Carbohydrates constitute a major fraction of energy yielding macronutrients (along with fats and proteins).
Nutritionists recommend 45-55% of total energy intake should be from carbohydrates to maintain healthy balanced diet .
Carbohydrates are broadly classified into simple and complex carbohydrates depending upon the number of basic sugar units.
Mono and Disaccharides (1 or 2 sugar units) encompass simple sugars such as glucose (white bread, white rice), fructose (fruit juices), sucrose (table sugar, sugar sweetened beverages like cola), whereas oligo (3-10 sugar units) and polysaccharides (>10 sugar units) make up complex carbs including but not limited to starch and dietary fiber found in whole grains, fruits, legumes and vegetables.
Most foods are composed of simple and complex carbs in variable amounts.
Generally, simple sugars are easily digested and metabolized, have rapid blood glucose raising potential, higher energy density and their chronic excess consumption increases the risk of diabetes substantially.
Conversely, complex carbohydrates may or may not be metabolized easily which depends on the solid/liquid state, processed or not, glycemic index (i.e. glucose raising potential of a particular food compared to white bread/glucose) and molecular conformation (amylose to amylopectin ratio).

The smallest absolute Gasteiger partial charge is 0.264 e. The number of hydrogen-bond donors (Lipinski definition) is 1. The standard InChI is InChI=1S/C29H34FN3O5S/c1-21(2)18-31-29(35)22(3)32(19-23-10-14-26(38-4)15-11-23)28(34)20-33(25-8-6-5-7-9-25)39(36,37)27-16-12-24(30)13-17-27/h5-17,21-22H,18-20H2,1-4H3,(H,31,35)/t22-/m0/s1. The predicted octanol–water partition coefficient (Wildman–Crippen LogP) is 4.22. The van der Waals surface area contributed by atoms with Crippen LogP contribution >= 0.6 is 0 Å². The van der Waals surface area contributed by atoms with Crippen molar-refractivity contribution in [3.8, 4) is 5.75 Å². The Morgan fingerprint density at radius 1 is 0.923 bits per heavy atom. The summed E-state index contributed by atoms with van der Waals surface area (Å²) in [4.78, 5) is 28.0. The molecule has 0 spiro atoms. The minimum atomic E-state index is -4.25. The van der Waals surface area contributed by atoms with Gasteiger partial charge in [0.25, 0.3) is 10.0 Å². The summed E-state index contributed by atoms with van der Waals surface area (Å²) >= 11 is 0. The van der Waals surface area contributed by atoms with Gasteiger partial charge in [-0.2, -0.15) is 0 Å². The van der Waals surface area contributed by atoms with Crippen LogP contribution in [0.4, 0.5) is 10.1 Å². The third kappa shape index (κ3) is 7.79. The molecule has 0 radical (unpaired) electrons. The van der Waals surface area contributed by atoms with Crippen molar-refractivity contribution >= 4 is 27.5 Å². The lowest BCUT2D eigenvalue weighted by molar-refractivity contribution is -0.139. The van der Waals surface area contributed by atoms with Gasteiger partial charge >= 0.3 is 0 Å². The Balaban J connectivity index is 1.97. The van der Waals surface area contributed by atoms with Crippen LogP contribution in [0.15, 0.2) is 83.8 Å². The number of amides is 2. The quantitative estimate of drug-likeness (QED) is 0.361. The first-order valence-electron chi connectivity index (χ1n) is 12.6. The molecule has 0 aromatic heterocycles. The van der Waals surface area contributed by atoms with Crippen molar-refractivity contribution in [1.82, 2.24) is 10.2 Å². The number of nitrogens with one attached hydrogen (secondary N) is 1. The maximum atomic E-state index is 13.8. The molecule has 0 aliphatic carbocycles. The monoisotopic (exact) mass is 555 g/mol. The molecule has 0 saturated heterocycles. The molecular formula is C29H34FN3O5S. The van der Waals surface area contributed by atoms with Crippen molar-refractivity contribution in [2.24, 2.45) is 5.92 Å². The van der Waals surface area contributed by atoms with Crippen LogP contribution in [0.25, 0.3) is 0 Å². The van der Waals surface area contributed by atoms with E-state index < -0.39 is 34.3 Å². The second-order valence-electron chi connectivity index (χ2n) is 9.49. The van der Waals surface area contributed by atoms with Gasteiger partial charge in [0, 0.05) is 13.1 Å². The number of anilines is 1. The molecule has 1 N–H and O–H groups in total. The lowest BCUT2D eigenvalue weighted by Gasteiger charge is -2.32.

Solid, nonprocessed, low glycemic index carbohydrates with high amylose to amylopectin content like resistant starch and dietary fibre (intrinsic plant cell wall non-starchy polysaccharide) are found to decrease the longterm diabetes and cardiovascular mortality risk in multiple studies.
In a nutshell, limiting simple sugar intake (like sugar sweetened beverages) and increasing consumption of dietary fiber (like whole grains, legumes) is advised for maintaining healthy diet pattern